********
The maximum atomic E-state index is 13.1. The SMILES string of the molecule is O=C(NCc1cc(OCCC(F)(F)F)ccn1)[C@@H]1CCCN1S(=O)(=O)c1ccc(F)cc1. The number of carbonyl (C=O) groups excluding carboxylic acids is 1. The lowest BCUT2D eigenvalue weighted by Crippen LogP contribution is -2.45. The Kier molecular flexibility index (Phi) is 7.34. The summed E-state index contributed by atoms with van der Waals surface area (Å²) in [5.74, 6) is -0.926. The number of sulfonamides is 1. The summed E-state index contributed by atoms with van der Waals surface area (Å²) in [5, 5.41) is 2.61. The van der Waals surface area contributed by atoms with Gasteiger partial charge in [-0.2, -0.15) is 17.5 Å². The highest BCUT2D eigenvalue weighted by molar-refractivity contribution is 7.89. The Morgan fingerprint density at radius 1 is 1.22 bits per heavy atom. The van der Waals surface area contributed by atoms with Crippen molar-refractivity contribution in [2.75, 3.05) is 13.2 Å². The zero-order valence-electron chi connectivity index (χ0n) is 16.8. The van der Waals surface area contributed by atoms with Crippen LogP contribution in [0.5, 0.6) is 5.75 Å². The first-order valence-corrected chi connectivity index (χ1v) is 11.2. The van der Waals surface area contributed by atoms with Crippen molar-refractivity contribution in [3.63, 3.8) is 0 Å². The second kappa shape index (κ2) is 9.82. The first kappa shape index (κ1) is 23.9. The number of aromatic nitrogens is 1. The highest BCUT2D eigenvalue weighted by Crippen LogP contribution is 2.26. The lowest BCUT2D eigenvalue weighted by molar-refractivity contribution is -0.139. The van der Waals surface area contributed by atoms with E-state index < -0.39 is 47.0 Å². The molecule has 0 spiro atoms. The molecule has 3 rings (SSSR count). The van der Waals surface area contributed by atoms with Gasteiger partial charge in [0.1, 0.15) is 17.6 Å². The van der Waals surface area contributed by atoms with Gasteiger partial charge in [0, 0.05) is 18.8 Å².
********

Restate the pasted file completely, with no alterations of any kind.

The maximum atomic E-state index is 13.1. The SMILES string of the molecule is O=C(NCc1cc(OCCC(F)(F)F)ccn1)[C@@H]1CCCN1S(=O)(=O)c1ccc(F)cc1. The number of carbonyl (C=O) groups excluding carboxylic acids is 1. The lowest BCUT2D eigenvalue weighted by Crippen LogP contribution is -2.45. The Kier molecular flexibility index (Phi) is 7.34. The summed E-state index contributed by atoms with van der Waals surface area (Å²) in [5.74, 6) is -0.926. The number of sulfonamides is 1. The summed E-state index contributed by atoms with van der Waals surface area (Å²) in [5, 5.41) is 2.61. The van der Waals surface area contributed by atoms with Gasteiger partial charge in [-0.2, -0.15) is 17.5 Å². The highest BCUT2D eigenvalue weighted by molar-refractivity contribution is 7.89. The Morgan fingerprint density at radius 1 is 1.22 bits per heavy atom. The van der Waals surface area contributed by atoms with Crippen molar-refractivity contribution in [2.75, 3.05) is 13.2 Å². The zero-order valence-electron chi connectivity index (χ0n) is 16.8. The van der Waals surface area contributed by atoms with Crippen LogP contribution in [0.5, 0.6) is 5.75 Å². The first-order valence-corrected chi connectivity index (χ1v) is 11.2. The van der Waals surface area contributed by atoms with Crippen molar-refractivity contribution in [3.63, 3.8) is 0 Å². The second kappa shape index (κ2) is 9.82. The first kappa shape index (κ1) is 23.9. The number of aromatic nitrogens is 1. The highest BCUT2D eigenvalue weighted by Crippen LogP contribution is 2.26. The lowest BCUT2D eigenvalue weighted by molar-refractivity contribution is -0.139. The van der Waals surface area contributed by atoms with E-state index < -0.39 is 47.0 Å². The molecule has 0 spiro atoms. The molecule has 3 rings (SSSR count). The van der Waals surface area contributed by atoms with Gasteiger partial charge in [0.1, 0.15) is 17.6 Å². The van der Waals surface area contributed by atoms with Gasteiger partial charge in [0, 0.05) is 18.8 Å².